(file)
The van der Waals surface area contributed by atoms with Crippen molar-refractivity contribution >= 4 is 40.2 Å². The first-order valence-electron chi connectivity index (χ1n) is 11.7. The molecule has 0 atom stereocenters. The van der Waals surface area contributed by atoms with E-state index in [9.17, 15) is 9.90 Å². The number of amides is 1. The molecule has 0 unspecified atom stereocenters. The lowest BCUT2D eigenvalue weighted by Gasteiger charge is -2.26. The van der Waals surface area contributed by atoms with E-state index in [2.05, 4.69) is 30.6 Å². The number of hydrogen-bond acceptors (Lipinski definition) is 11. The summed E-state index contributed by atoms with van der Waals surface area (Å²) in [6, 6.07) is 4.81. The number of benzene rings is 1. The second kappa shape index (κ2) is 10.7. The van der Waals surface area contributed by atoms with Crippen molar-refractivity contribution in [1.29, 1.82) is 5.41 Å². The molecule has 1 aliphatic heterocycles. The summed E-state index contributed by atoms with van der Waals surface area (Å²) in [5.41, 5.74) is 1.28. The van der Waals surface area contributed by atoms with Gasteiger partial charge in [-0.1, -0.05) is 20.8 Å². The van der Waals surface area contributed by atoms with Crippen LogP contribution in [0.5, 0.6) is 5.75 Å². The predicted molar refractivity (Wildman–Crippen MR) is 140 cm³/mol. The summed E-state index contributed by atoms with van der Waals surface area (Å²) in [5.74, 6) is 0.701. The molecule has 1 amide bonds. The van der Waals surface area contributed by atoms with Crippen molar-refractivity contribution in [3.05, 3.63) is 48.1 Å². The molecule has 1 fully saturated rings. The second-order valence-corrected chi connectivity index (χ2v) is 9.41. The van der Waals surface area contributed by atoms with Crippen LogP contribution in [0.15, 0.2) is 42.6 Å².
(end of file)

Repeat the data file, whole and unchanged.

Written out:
The van der Waals surface area contributed by atoms with Crippen molar-refractivity contribution >= 4 is 40.2 Å². The first-order valence-electron chi connectivity index (χ1n) is 11.7. The molecule has 0 atom stereocenters. The van der Waals surface area contributed by atoms with E-state index in [9.17, 15) is 9.90 Å². The number of amides is 1. The molecule has 0 unspecified atom stereocenters. The lowest BCUT2D eigenvalue weighted by Gasteiger charge is -2.26. The van der Waals surface area contributed by atoms with E-state index in [2.05, 4.69) is 30.6 Å². The number of hydrogen-bond acceptors (Lipinski definition) is 11. The summed E-state index contributed by atoms with van der Waals surface area (Å²) in [6, 6.07) is 4.81. The number of benzene rings is 1. The second kappa shape index (κ2) is 10.7. The van der Waals surface area contributed by atoms with Crippen molar-refractivity contribution in [1.29, 1.82) is 5.41 Å². The molecule has 1 aliphatic heterocycles. The summed E-state index contributed by atoms with van der Waals surface area (Å²) in [5.41, 5.74) is 1.28. The van der Waals surface area contributed by atoms with Gasteiger partial charge in [-0.1, -0.05) is 20.8 Å². The van der Waals surface area contributed by atoms with Crippen LogP contribution in [0.5, 0.6) is 5.75 Å². The predicted molar refractivity (Wildman–Crippen MR) is 140 cm³/mol. The summed E-state index contributed by atoms with van der Waals surface area (Å²) in [5.74, 6) is 0.701. The molecule has 1 amide bonds. The van der Waals surface area contributed by atoms with Crippen molar-refractivity contribution in [3.05, 3.63) is 48.1 Å². The molecule has 1 fully saturated rings. The second-order valence-corrected chi connectivity index (χ2v) is 9.41. The van der Waals surface area contributed by atoms with Crippen LogP contribution in [0.15, 0.2) is 42.6 Å².